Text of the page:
Vill. of Slingerv.Polk Props., LLC

STATE OF WISCONSIN IN COURT OF APPEALS DISTRICT IIJul 10, 2019
Appeal No. 2017AP2244 (Wis. Ct. App. Jul. 10, 2019)

Appeal No. 2017AP2244

07-10-2019

VILLAGE OF SLINGER, PLAINTIFF-RESPONDENT, v. POLK PROPERTIES, LLC AND DONALD J. THOMA, DEFENDANTS-THIRD-PARTY PLAINTIFFS-APPELLANTS, v. RUSSELL BRANDT, RICK GUNDRUM, JEFF BEHREND, LEE FREDERICKS, JOHN DUKELOW, RICHARD KOHL, DEAN OTTE, JESSI BALCOM AND ABC INSURANCE COMPANY, THIRD-PARTY DEFENDANTS.


NOTICE

This opinion is subject to further editing. If published, the official version will appear in the bound volume of the Official Reports. A party may file with the Supreme Court a petition to review an adverse decision by the Court of Appeals. See WIS. STAT. § 808.10 and RULE 809.62.

Cir. Ct. No. 2011CV1224

APPEAL from an order of the circuit court for Washington County: SANDY A. WILLIAMS, Judge. Affirmed. Before Neubauer, C.J., Reilly, P.J., and Hagedorn, J.

¶1 NEUBAUER, C.J. Polk Properties, LLC and Donald J. Thoma (collectively Polk) challenge circuit court orders arising from their unlawful agricultural use of property zoned residential by the Village of Slinger at Polk's request in 2006. Polk also recorded a restrictive covenant limiting the use of the property to residential. In December 2012, the circuit court issued an injunction prohibiting Polk from continuing agricultural activities. However, Polk's agricultural use from 2009 to 2012 entitled it to pay lower property taxes from 2010 to 2013. Polk challenges the circuit court's order subjecting Polk to daily forfeitures for the violation of zoning law and its related contempt order. Polk also appeals the circuit court's determination that Polk's breach of the restrictive covenant entitled the Village to recover as damages the difference between what Polk was taxed for agricultural use and what Polk should have been taxed at the residential rate for the years 2010 through 2013. The court rejected several additional attempts to challenge these orders and the court's 2012 injunction. We affirm.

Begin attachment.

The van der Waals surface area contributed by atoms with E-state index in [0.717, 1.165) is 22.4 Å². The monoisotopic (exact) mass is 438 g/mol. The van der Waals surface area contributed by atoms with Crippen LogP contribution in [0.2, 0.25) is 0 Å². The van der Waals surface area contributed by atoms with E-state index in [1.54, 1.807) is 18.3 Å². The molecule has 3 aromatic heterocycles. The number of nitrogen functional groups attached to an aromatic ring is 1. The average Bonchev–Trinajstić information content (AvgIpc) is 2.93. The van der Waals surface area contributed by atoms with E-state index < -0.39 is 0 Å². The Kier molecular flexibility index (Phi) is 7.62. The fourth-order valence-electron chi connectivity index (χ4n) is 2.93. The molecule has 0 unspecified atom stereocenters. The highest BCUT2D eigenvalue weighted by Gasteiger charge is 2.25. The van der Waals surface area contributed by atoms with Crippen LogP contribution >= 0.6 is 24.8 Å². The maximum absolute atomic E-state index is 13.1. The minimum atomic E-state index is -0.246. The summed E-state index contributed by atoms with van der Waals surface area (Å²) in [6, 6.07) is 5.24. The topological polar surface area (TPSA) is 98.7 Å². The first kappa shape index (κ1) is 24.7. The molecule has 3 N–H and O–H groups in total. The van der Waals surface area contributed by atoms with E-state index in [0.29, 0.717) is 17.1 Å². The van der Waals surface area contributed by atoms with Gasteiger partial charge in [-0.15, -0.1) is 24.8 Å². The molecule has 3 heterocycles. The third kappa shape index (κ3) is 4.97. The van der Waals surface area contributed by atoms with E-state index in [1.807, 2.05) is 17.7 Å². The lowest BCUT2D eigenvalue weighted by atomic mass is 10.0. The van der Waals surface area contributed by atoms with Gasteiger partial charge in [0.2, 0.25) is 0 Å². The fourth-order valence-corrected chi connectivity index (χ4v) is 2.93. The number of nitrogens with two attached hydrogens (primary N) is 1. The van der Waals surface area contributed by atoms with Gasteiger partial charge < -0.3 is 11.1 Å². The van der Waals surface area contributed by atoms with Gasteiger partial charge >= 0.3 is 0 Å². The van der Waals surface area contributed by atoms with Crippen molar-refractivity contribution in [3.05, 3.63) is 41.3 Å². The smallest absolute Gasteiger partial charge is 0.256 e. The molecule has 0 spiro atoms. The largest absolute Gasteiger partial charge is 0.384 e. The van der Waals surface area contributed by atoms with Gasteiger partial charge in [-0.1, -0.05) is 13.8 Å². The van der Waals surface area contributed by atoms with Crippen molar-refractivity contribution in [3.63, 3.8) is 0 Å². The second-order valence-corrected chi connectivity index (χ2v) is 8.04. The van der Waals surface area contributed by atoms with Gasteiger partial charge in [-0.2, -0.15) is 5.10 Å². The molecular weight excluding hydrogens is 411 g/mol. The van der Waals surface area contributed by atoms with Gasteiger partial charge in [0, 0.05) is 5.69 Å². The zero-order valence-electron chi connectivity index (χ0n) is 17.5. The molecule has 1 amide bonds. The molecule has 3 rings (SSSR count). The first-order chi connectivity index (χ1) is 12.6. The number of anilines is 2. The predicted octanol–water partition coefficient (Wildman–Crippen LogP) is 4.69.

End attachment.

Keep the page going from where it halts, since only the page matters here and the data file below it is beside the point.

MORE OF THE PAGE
See Thoma v . Village of Slinger , 2018 WI 45, ¶17, 381 Wis. 2d 311, 912 N.W.2d 56 (classification of real property for tax purposes is based on the actual use of the property).

BACKGROUND

¶2 The property involved is about eighty-two acres of rural land in the Village. Polk purchased the property in 2006 in order to develop the farmland into a residential subdivision. That same year, Polk successfully requested that the Village rezone the property from agricultural to residential.

¶3 Polk also drafted and signed a Declaration of Covenants, Conditions, and Restrictions of Pleasant Farm Estates. This Declaration established how the subdivision and its development were to be governed and imposed various conditions and uses upon the property. Article 5.1 of the Declaration states that each lot "shall be occupied and used only for single family residential purposes and for no other purpose." The Declaration bound Polk, its successors and assigns, and all future owners and occupants of the property. The Declaration was filed with the Village's register of deeds in February 2007.

¶4 In 2007, Polk also entered into a Subdivision Development Agreement with the Village, stating that the development was zoned for only single-family use. The Development Agreement was filed with the register of deeds in July 2008.